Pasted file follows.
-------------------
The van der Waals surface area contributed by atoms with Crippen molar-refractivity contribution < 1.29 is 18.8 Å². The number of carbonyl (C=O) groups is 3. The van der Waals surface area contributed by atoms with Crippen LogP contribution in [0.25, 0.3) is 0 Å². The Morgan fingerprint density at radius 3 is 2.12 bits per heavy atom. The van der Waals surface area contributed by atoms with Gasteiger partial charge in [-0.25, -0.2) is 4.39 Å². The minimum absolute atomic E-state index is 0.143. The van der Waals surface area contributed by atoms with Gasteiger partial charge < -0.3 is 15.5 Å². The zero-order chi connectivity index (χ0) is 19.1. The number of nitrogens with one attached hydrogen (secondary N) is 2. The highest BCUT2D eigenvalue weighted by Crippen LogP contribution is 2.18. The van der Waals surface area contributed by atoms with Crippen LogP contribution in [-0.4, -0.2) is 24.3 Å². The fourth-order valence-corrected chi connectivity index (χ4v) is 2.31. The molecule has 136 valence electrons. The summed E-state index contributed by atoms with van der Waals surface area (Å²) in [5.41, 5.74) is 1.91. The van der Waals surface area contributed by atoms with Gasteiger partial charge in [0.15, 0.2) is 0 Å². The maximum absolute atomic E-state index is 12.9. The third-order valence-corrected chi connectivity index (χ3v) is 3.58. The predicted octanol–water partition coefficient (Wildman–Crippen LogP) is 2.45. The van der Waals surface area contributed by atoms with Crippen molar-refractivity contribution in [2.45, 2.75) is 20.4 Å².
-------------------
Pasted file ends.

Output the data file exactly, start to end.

The van der Waals surface area contributed by atoms with Crippen molar-refractivity contribution < 1.29 is 18.8 Å². The number of carbonyl (C=O) groups is 3. The van der Waals surface area contributed by atoms with Crippen LogP contribution in [0.25, 0.3) is 0 Å². The Morgan fingerprint density at radius 3 is 2.12 bits per heavy atom. The van der Waals surface area contributed by atoms with Gasteiger partial charge in [-0.25, -0.2) is 4.39 Å². The minimum absolute atomic E-state index is 0.143. The van der Waals surface area contributed by atoms with Gasteiger partial charge < -0.3 is 15.5 Å². The zero-order chi connectivity index (χ0) is 19.1. The number of nitrogens with one attached hydrogen (secondary N) is 2. The highest BCUT2D eigenvalue weighted by Crippen LogP contribution is 2.18. The van der Waals surface area contributed by atoms with Crippen LogP contribution in [-0.4, -0.2) is 24.3 Å². The fourth-order valence-corrected chi connectivity index (χ4v) is 2.31. The molecule has 136 valence electrons. The summed E-state index contributed by atoms with van der Waals surface area (Å²) in [5.41, 5.74) is 1.91. The van der Waals surface area contributed by atoms with Gasteiger partial charge in [0.15, 0.2) is 0 Å². The maximum absolute atomic E-state index is 12.9. The third-order valence-corrected chi connectivity index (χ3v) is 3.58. The predicted octanol–water partition coefficient (Wildman–Crippen LogP) is 2.45. The van der Waals surface area contributed by atoms with Crippen molar-refractivity contribution in [2.45, 2.75) is 20.4 Å².